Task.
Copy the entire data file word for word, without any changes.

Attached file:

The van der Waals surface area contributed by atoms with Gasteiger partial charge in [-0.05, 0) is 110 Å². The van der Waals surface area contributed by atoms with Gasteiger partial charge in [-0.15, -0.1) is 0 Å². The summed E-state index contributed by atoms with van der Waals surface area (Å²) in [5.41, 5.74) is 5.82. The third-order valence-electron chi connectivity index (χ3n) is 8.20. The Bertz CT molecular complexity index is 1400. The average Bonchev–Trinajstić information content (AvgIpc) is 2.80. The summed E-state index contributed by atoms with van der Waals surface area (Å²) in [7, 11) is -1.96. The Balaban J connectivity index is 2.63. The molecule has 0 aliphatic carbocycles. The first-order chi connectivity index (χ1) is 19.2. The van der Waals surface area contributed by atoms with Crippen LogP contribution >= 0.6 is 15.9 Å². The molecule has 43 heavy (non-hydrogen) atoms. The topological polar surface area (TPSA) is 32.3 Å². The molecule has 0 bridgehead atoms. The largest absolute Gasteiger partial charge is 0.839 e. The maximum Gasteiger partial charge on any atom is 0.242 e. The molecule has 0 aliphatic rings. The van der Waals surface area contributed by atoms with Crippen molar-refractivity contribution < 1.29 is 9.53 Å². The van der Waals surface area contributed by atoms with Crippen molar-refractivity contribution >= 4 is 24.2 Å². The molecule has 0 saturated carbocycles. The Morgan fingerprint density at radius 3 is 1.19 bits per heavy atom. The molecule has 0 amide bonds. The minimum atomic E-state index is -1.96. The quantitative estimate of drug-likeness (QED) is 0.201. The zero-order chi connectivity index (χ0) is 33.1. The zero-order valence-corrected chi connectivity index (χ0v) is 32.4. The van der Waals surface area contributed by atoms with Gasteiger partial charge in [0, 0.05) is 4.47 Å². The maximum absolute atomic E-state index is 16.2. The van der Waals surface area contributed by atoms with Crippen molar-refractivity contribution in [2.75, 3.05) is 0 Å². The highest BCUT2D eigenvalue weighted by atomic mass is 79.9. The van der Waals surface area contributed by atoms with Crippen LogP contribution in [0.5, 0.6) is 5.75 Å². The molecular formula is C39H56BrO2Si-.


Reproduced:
The van der Waals surface area contributed by atoms with Gasteiger partial charge in [-0.05, 0) is 110 Å². The van der Waals surface area contributed by atoms with Gasteiger partial charge in [-0.15, -0.1) is 0 Å². The summed E-state index contributed by atoms with van der Waals surface area (Å²) in [5.41, 5.74) is 5.82. The third-order valence-electron chi connectivity index (χ3n) is 8.20. The Bertz CT molecular complexity index is 1400. The average Bonchev–Trinajstić information content (AvgIpc) is 2.80. The summed E-state index contributed by atoms with van der Waals surface area (Å²) in [7, 11) is -1.96. The Balaban J connectivity index is 2.63. The molecule has 0 aliphatic carbocycles. The first-order chi connectivity index (χ1) is 19.2. The van der Waals surface area contributed by atoms with Crippen LogP contribution >= 0.6 is 15.9 Å². The molecule has 43 heavy (non-hydrogen) atoms. The topological polar surface area (TPSA) is 32.3 Å². The molecule has 0 bridgehead atoms. The largest absolute Gasteiger partial charge is 0.839 e. The maximum Gasteiger partial charge on any atom is 0.242 e. The molecule has 0 aliphatic rings. The van der Waals surface area contributed by atoms with Crippen molar-refractivity contribution < 1.29 is 9.53 Å². The van der Waals surface area contributed by atoms with Crippen molar-refractivity contribution >= 4 is 24.2 Å². The molecule has 0 saturated carbocycles. The Morgan fingerprint density at radius 3 is 1.19 bits per heavy atom. The molecule has 0 amide bonds. The minimum atomic E-state index is -1.96. The quantitative estimate of drug-likeness (QED) is 0.201. The zero-order chi connectivity index (χ0) is 33.1. The zero-order valence-corrected chi connectivity index (χ0v) is 32.4. The van der Waals surface area contributed by atoms with Gasteiger partial charge in [0, 0.05) is 4.47 Å². The maximum absolute atomic E-state index is 16.2. The van der Waals surface area contributed by atoms with Crippen molar-refractivity contribution in [2.75, 3.05) is 0 Å². The highest BCUT2D eigenvalue weighted by atomic mass is 79.9. The van der Waals surface area contributed by atoms with Crippen LogP contribution in [0.5, 0.6) is 5.75 Å². The molecular formula is C39H56BrO2Si-.